Hello! CC-by and CC-by-sa in all versions and languages requrire to "include a copy of, or the Uniform Resource Identifier (URI) for, this License with every copy of the Work You Distribute or Publicly Perform."[1] The Commons Deed "is not a license. It is simply a handy reference for understanding the Legal Code (the full license) — it is a human-readable expression of some of its key terms. Think of it as the user-friendly interface to the Legal Code beneath. This Deed itself has no legal value, and its contents do not appear in the actual license." Our CC licence tags include only a link to the deed (example by-sa 3.0) and not (additionally) a link to the full legalcode (here again 3.0 as example) like it is demanded. Each import from Commons to another Wikimedia project is therefore not fully conform to the licence, neither are dumps and 1:1 copies outside of our projects. I'd like to propose to adjust this in all templates for example in a pattern like this: Template:Cc-by-sa-3.0-de/layout

The CC templates are write protected, but if wanted and if an admin would temporarily unblock them I am willing to do the work, based on a pattern that the community prefers. -- Martina Nolte (talk) 11:54, 15 February 2009 (UTC)

  1. underlines added by me
I think you're reading too much into it. The deed links to the legal code. Creative Commons themselves only link to the deed, not directly to the legal code. See, for example, the results of their license generator, or the license tag at the bottom of any of their web pages. --dave pape (talk) 04:08, 16 February 2009 (UTC)
What specifically am I reading to much in "include the Uniform Resource Identifier (URI) for this License with every copy"? That's a clear condition. One Example: de:Datei:ETalk2008-Diddy2.jpg says: Offizieller Lizenztext (= official licence text) but the link leads instead of the legal code to the deed without any legal value, so that de-WP uses this pic incorrect.--Martina Nolte (talk) 12:07, 16 February 2009 (UTC)
The fact that the authors of the license itself do not link to the full legal code would basically seem to indicate that we don't need to either; by their example linking to the deed is enough. Presumably they aren't violating their own license. It wouldn't hurt, though I would not emphasize the link (especially showing the text of the full URL), but I would agree with dave pape that they are not necessary. Flickr and Picasaweb also link to just the deed on their pages when users tag them with CC licenses, as further examples. Carl Lindberg (talk) 16:13, 17 February 2009 (UTC)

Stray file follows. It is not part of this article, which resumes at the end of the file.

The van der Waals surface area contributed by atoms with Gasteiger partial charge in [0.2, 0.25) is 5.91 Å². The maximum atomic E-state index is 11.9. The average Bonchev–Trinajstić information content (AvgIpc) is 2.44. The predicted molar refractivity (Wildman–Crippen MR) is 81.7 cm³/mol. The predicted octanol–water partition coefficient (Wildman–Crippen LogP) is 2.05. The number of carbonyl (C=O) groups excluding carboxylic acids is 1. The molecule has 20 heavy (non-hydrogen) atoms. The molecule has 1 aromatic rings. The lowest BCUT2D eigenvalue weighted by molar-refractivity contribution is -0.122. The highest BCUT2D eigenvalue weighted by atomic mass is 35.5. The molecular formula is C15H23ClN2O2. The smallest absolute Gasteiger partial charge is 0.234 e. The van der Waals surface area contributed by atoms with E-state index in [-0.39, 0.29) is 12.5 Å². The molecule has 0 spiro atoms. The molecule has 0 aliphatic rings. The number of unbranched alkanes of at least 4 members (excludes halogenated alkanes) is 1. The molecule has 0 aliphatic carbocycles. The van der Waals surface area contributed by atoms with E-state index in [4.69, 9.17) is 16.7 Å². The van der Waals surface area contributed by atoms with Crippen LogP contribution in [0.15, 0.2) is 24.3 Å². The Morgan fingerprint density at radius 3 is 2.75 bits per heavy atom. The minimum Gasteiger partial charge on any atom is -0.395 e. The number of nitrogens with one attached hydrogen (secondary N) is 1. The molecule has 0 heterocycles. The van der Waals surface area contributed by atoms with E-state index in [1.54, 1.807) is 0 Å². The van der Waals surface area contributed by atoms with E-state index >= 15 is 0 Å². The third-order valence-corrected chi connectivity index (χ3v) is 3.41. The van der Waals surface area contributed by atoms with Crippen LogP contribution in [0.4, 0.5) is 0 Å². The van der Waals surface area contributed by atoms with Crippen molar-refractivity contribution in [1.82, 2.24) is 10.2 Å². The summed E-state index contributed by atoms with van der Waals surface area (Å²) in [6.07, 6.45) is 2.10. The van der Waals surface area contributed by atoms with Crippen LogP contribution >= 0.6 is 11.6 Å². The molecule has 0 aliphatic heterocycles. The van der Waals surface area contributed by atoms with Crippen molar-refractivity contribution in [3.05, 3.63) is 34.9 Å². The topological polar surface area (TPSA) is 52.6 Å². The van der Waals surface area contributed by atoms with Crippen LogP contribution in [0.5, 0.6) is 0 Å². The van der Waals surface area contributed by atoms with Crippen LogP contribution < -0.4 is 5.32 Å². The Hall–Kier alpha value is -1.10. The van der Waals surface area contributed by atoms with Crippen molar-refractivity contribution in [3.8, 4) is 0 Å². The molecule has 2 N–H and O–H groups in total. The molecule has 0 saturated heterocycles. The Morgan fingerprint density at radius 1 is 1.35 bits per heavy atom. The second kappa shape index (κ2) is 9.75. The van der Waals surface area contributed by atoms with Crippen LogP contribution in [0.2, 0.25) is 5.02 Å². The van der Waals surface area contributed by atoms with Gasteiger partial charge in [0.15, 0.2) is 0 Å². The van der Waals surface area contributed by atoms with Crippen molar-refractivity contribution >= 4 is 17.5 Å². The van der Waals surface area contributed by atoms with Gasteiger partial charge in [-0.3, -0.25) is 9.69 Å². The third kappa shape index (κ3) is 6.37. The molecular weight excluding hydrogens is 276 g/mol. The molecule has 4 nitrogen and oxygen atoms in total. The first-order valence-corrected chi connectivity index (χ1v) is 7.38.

The authors of course can give CC only with a link to the deed, but reusing then the image without the complete URI makes the licence expire, and we are spreading this little, but possibly harmful mistake by our templates, which additionally we force authors to use for CC licensing. --Martina Nolte (talk) 18:17, 17 February 2009 (UTC)
I'll still disagree :-) It says a URI, not a URL. There is a difference. To me, that is just some sort of indication so that a potential re-user can unambiguously find the full license; to me a link to the deed is enough (indeed, the string "cc-by-sa-2.0" is probably enough without a link... which could be necessary in some contexts, for example postcards). Carl Lindberg (talk) 18:30, 19 February 2009 (UTC)
en:Uniform_Resource_Identifier (de:Uniform_Resource_Identifier) are clearly explaining what the difference is; it still means a deep link to the legalcode of the licence. We are not talking about personal opinions with "to me" and "probably", but about legal requirements. --Martina Nolte (talk) 20:59, 26 February 2009 (UTC)
Actually, we're talking about your interpretation of what the legal code required. I think indeed you're reading too much into this. Note that the legal code doesn't say "a URI to this legal code", it says "a URI to this License". The CC themselves say "Creative Commons licenses are expressed in three different formats: the Commons Deed (human-readable code), the Legal Code (lawyer-readable code); and the metadata (machine readable code)." and they clearly consider the URI to the deed to be a URI to the license. The deed is one of three ways to express this license, the legal code is another one. In court, you'd use the legal code, but otherwise, you'd point people to the deed, which is much easier to understand. "No having legal force" doesn't mean the deed was invalid or not a license: it just means you might have a hard time enforcing it if it weren't backed by the legal code. Lupo 21:43, 26 February 2009 (UTC)